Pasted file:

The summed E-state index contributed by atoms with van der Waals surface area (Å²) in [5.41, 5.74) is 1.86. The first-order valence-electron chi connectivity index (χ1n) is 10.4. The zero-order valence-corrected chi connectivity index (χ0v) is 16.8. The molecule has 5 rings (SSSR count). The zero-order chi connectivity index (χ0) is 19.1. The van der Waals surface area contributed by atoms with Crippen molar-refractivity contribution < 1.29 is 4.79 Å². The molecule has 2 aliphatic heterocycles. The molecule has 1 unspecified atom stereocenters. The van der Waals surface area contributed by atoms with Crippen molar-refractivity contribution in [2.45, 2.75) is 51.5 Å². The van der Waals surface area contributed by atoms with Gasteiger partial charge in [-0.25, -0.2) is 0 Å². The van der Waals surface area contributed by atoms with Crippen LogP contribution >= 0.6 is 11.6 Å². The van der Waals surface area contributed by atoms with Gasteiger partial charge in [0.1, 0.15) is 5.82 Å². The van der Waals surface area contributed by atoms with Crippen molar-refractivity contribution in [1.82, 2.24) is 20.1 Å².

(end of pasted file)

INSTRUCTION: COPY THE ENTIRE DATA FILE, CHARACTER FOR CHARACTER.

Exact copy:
The summed E-state index contributed by atoms with van der Waals surface area (Å²) in [5.41, 5.74) is 1.86. The first-order valence-electron chi connectivity index (χ1n) is 10.4. The zero-order valence-corrected chi connectivity index (χ0v) is 16.8. The molecule has 5 rings (SSSR count). The zero-order chi connectivity index (χ0) is 19.1. The van der Waals surface area contributed by atoms with Crippen molar-refractivity contribution < 1.29 is 4.79 Å². The molecule has 2 aliphatic heterocycles. The molecule has 1 unspecified atom stereocenters. The van der Waals surface area contributed by atoms with Crippen molar-refractivity contribution in [2.45, 2.75) is 51.5 Å². The van der Waals surface area contributed by atoms with Gasteiger partial charge in [-0.25, -0.2) is 0 Å². The van der Waals surface area contributed by atoms with Crippen LogP contribution >= 0.6 is 11.6 Å². The van der Waals surface area contributed by atoms with Gasteiger partial charge in [0.1, 0.15) is 5.82 Å². The van der Waals surface area contributed by atoms with Crippen molar-refractivity contribution in [1.82, 2.24) is 20.1 Å².